Ten years from now, you'll be glad you bought a home.
Most homeowners are glad they bought -- even those who did so at the height of the "real estate bubble" a decade ago.
The reasons are plenty. Owners are no longer subject to ever-rising rents. They also have an asset that has likely increased in value by more than 30% since 2012.
And, according to the Federal Reserve, the typical homeowner's net worth is north of $195,000 compared to the typical renter's at $5,400.
For these reasons and others, renters are doing more than making a new year's resolution to buy a home in 2017. They are making concrete plans to do so. According to Fannie Mae, 60% of consumers would buy a home instead of rent one if they had to move.
If you were on the fence about buying in 2016, here's how to make the new year the one in which you become a homeowner.Click to see today's rates (Jan 16th, 2017)
Owning a home is not for everyone.
Recent college graduates and other individuals and families in a transient stage of life might choose to forego home buying.
That's wise. It's expensive to buy a home just to sell it soon afterward.
But there is another group of renters who have been settled for years. They watch their rent rise --sometimes multiple times per year. They are not "using" the mobility that renting affords.
For those renters, it's probably time to buy.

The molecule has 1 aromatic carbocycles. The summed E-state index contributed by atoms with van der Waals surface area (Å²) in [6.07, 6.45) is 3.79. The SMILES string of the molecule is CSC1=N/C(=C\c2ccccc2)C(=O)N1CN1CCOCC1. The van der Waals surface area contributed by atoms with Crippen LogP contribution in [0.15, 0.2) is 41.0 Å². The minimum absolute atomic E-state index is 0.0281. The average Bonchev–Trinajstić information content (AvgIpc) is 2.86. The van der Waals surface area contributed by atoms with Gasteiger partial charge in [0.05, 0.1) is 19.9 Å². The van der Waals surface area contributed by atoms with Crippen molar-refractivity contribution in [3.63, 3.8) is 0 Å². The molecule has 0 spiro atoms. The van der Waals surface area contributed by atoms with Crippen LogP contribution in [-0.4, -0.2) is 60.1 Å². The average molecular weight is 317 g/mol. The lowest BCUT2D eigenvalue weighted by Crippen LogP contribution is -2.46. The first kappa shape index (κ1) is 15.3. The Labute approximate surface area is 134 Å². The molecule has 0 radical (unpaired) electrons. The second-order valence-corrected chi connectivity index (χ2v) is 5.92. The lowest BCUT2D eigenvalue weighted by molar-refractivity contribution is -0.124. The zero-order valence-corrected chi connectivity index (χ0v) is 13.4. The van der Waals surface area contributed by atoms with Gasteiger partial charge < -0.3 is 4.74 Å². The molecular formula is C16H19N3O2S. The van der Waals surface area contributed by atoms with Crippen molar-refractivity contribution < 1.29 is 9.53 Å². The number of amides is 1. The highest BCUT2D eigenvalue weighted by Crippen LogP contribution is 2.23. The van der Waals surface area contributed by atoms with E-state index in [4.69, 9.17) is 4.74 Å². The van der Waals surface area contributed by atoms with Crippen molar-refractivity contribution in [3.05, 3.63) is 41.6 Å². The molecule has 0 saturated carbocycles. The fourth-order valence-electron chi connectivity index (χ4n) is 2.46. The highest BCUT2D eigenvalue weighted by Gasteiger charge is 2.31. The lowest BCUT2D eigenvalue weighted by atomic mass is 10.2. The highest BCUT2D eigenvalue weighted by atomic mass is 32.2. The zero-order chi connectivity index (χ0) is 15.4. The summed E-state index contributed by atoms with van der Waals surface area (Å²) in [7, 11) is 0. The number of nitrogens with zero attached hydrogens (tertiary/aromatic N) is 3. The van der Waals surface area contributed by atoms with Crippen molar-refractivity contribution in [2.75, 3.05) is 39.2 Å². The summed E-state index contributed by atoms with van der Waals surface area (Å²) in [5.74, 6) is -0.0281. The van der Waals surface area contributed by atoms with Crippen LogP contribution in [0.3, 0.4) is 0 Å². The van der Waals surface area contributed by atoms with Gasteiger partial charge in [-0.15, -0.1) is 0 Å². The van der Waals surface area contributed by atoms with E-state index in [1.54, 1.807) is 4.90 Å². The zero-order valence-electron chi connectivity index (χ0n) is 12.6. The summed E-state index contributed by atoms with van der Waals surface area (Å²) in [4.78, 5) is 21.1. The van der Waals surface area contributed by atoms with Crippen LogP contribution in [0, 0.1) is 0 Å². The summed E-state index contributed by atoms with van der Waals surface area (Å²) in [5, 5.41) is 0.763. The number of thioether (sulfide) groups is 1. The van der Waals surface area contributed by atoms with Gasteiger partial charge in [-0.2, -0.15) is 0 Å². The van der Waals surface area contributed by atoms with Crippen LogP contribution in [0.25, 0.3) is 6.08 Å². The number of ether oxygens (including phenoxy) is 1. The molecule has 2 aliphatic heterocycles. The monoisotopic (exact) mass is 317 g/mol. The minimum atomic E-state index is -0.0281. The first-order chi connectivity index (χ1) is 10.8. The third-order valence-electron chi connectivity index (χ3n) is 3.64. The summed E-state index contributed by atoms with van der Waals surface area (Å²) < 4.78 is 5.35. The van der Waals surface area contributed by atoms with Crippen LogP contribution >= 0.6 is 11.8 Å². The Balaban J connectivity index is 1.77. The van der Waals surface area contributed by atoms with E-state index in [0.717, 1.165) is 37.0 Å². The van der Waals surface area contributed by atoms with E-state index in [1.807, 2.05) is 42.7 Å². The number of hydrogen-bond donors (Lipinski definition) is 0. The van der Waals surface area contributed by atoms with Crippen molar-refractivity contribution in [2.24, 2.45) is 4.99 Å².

But inertia is the enemy of progress.
Each time they think about buying, they decide -- and they are right -- that it's much easier in the short term to stay put. The argument against home buying is that there are numerous, complicated steps with which they are not familiar.
Even if they get approved for the mortgage, the logic goes, there is a host of other things to figure out -- getting out of their current lease, moving all their belongings, a new commute, the fear of "getting it wrong" when buying their first home.
These are legitimate concerns -- ones not to be discounted or glossed over.
But thousands of renters overcome these worries each month. The key is to start somewhere. Progress feeds on itself. The excitement of becoming a homeowner builds with each step, making it easier to accomplish the next one.
That begs the question, though, about where to start. With home buying, that's an easy decision: obtain the document upon which your entire process is built: the pre-approval letter.Click to see today's rates (Jan 16th, 2017)
Most first-time home buyers don't buy a home with cash.
If you had cash, you could start your home search right away. You would know how much you can afford to the dollar.
But financing a home is different.
You don't inherently know how much you can spend on a home. Even a robust mortgage calculator can't tell you if a mortgage lender will approve you for a certain home price.
Your credit score, down payment, monthly income, and other factors determine your maximum purchase price.
Therefore, a mortgage pre-approval is the first -- and arguably the most important -- document you will receive during the home buying process.
This piece of paper serves many purposes:
Be sure to request a full pre-approval from your lender, not just a pre-qualification.